U.S. natural gas futures slid about 3% on Thursday on rising output as warmer weather in North Dakota unfroze wells and forecasts pointed to milder weather and lower demand next week than previously expected.
That U.S. price decline also came as gas futures in Europe dropped about 5%, reversing some of their gains from earlier in the week after Russia stopped selling gas to Poland and Bulgaria, and after a U.S. report showing an expected smaller than usual storage build last week.
The U.S. Energy Information Administration (EIA) said utilities added 40 billion cubic feet (bcf) of gas to storage during the week ended April 22.
That was close to the 38-bcf build analysts forecast in a Reuters poll and compares with an increase of 18 bcf in the same week last year and a five-year (2017-2021) average increase of 53 bcf.
Last week’s increase boosted stockpiles to 1.490 trillion cubic feet (tcf), or 17.0% below the five-year average of 1.795 tcf for this time of the year.
On its first day as the U.S. front-month, gas futures for June delivery fell 21.5 cents, or 3.9%, to $7.124 per million British thermal units (mmBtu) at 10:39 a.m. EDT (1439 GMT). On Wednesday, when May was still the front-month, the contract settled at its highest since closing at a 13-year high of $7.82 on April 18.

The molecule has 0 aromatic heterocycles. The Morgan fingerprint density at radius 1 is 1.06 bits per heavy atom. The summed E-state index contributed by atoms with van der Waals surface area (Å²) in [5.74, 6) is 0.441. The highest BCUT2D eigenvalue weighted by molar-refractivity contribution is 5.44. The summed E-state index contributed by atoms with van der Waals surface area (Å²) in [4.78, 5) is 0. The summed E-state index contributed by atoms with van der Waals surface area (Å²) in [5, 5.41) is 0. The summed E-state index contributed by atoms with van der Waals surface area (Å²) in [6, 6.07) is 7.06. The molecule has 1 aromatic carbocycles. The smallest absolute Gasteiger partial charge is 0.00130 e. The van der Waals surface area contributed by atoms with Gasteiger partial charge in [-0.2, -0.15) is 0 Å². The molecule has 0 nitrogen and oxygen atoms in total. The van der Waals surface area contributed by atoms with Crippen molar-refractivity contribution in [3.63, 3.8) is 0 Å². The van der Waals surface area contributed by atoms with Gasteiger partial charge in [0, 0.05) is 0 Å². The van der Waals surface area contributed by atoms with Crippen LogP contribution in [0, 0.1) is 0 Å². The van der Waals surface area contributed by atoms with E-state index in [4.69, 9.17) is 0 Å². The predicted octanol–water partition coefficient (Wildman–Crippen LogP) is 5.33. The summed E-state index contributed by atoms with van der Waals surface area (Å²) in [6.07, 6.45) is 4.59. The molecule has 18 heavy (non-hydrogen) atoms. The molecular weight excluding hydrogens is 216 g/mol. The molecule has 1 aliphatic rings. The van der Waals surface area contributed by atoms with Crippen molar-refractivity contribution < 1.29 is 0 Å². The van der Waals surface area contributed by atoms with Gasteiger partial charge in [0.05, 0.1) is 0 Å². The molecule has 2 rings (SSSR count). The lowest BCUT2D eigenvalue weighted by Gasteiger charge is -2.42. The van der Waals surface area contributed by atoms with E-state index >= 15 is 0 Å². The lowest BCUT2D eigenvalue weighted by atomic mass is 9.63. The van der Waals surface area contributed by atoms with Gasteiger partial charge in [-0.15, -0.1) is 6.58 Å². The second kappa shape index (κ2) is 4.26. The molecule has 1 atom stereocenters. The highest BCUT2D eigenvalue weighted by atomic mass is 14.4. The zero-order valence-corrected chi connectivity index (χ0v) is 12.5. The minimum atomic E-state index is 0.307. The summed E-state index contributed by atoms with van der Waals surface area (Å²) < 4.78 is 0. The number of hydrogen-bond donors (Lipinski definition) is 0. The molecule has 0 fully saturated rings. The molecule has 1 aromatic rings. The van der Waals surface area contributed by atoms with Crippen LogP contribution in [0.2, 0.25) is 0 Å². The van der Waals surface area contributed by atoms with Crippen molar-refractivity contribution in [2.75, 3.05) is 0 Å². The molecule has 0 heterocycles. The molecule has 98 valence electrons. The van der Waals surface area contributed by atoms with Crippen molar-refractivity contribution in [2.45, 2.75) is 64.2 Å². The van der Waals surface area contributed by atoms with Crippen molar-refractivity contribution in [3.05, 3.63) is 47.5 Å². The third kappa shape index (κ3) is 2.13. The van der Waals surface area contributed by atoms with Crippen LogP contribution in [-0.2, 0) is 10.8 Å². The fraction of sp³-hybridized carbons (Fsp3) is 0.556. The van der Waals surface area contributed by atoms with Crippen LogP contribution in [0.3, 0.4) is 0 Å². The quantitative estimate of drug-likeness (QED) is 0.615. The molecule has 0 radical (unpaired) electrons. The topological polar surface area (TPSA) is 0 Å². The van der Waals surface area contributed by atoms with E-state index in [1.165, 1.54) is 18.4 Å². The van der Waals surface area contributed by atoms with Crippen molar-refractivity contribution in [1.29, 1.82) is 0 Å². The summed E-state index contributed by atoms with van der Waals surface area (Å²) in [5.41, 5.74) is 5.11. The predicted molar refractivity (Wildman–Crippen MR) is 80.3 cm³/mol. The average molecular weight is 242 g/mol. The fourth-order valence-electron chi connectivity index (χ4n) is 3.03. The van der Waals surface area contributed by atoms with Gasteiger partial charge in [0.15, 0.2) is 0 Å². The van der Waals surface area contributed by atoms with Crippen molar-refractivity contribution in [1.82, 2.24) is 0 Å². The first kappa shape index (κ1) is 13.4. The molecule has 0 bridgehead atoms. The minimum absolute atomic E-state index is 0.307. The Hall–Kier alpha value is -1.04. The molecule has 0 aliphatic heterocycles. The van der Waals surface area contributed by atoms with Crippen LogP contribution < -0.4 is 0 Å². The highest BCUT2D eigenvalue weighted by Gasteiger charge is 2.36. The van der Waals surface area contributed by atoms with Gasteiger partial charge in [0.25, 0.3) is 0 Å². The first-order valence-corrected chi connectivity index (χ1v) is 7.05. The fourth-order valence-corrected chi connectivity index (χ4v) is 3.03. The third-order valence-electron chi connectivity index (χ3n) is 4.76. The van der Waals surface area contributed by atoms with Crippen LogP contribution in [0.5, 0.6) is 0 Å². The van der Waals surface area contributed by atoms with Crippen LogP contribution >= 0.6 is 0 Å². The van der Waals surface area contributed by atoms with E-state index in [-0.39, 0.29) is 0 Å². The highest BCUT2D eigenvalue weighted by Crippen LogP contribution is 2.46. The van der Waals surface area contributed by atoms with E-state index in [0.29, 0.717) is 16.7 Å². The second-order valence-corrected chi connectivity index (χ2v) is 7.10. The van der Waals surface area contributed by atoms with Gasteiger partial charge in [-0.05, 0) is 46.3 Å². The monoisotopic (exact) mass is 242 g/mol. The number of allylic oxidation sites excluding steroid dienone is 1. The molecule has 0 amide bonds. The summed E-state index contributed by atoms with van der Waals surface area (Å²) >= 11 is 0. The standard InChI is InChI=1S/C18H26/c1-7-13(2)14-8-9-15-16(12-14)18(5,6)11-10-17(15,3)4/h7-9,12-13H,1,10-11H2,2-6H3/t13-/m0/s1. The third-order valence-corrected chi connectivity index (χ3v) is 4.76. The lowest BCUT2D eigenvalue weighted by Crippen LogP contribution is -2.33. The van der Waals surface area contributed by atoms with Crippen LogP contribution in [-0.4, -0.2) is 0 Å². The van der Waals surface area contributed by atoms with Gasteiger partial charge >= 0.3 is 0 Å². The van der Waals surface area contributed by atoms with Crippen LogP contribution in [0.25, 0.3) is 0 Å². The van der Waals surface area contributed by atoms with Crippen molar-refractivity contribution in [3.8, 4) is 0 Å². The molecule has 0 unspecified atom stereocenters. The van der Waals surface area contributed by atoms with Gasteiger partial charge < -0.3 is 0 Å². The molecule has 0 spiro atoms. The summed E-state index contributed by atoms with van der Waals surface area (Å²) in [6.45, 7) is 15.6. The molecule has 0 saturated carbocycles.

U.S. gas futures have gained about 90% so far this year as higher global prices kept demand for U.S. liquefied natural gas (LNG) exports near record highs since Russia invaded Ukraine on Feb. 24. Gas was trading around $31 per mmBtu in Europe and $25 in Asia.
The U.S. gas market, however, remains mostly shielded from those much higher global prices because the United States is the world’s top gas producer, with all the fuel it needs for domestic use while capacity constraints inhibit exports of more LNG no matter how high global prices rise.
Data provider Refinitiv said average gas output in the U.S. Lower 48 states rose to 94.2 billion cubic feet per day (bcfd) so far in April from 93.7 bcfd in March. That compares with a monthly record of 96.3 bcfd in December 2021.
On a daily basis, output was on track to gain about 0.1 bcfd on Thursday after dropping about 3.6 bcfd over the prior four days to an 11-week low of 91.8 bcfd on Wednesday, as a late season cold snap caused wells to freeze in North Dakota and the Rocky Mountains.
Refinitiv projected average U.S. gas demand, including exports, would slide from 93.6 bcfd this week to 90.5 bcfd next week due to a seasonal warming of the weather. The forecast for next week was lower than Refinitiv’s outlook on Wednesday.
The amount of gas flowing to U.S. LNG export plants slid to 12.3 bcfd so far in April due to maintenance at Gulf Coast plants, down from a record 12.9 bcfd in March. The United States can turn about 13.2 bcfd of gas into LNG.
Since the United States will not be able to produce much more LNG anytime soon, the country has worked with allies to divert LNG exports from elsewhere to Europe to help European Union countries and others break their dependence on Russian gas.
Russia, the world’s second biggest gas producer, has provided about 30%-40% of Europe’s gas, totaling about 18.3 bcfd in 2021.